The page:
Humber River Watershed Management Plan
Client: Toronto and Region Conservation Authority
Don Ford, P.Geo. Manager, Hydrogeology,
5 Shoreham Drive, Downsview, ON M3N1S4 Tel:416-661-6600×5369 email@example.com
Key Personnel: Dirk Kassenaar and E.J. Wexler
Working for the Toronto and Region Conservation Authority (TRCA), Earthfx provided key surface water and groundwater analysis components of the Humber River Watershed Plan. The watershed is the home to over 800,000 residents, including the western portion of the City of Toronto.
Surface and Groundwater Model Development
A high resolution fully-distributed surface water model was developed using the USGS PRMS code, and this was used to evaluate changes in groundwater recharge under current and future land development and climate scenarios. PRMS recharge estimates were applied to a USGS MODFLOW groundwater model to evaluate long term changes in groundwater levels and baseflow discharge under Official Plan, expanded natural cover and full build-out scenarios.
Low Impact Development (Sustainable Communities)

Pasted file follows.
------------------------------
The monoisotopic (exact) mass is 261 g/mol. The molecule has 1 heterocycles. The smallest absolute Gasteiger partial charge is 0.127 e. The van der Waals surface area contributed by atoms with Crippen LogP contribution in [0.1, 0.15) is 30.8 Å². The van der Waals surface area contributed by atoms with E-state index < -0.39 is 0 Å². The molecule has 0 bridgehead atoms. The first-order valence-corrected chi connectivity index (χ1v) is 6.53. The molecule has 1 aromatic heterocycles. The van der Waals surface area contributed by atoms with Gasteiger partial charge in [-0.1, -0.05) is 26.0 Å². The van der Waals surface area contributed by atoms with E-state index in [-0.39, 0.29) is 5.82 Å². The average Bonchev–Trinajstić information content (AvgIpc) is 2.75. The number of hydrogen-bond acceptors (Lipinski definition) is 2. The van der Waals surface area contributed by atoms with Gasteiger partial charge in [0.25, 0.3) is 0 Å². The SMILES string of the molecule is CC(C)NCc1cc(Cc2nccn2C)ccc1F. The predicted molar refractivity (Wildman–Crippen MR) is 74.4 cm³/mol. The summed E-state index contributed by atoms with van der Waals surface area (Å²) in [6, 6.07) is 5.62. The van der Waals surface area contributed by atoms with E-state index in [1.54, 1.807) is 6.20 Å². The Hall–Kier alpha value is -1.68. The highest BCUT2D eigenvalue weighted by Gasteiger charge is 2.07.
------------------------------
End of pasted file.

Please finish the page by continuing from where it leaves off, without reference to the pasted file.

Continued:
Future scenarios included assessment of the effects of LID features such as green roofs, permeable paving, and infiltration trenches. These features were represented at the lot level in the high resolution (25 m cell size) PRMS model. Code modifications were made to the PRMS model to allow simulation of lot level LID storage (i.e. rain barrels, galleries) and impervious to pervious runoff routing.
Future climate scenarios were undertaken to assess long term recharge and groundwater levels under a warmer and wetter climate.
Particle tracking simulations using the USGS MODPATH model were used to understand groundwater flow pathways to key baseflow discharge areas. Finally, the coupled SW and GW models were used to estimate all major components of the watershed water budget.
Fully Integrated GSFLOW Simulations
The PRMS and MODFLOW simulations initiated in this project were subsequently merged into a fully-integrated GSFLOW model of the entire TRCA. This model, completed in 2014, further quantified the effects of land development and drought conditions on water resources in the TRCA watersheds.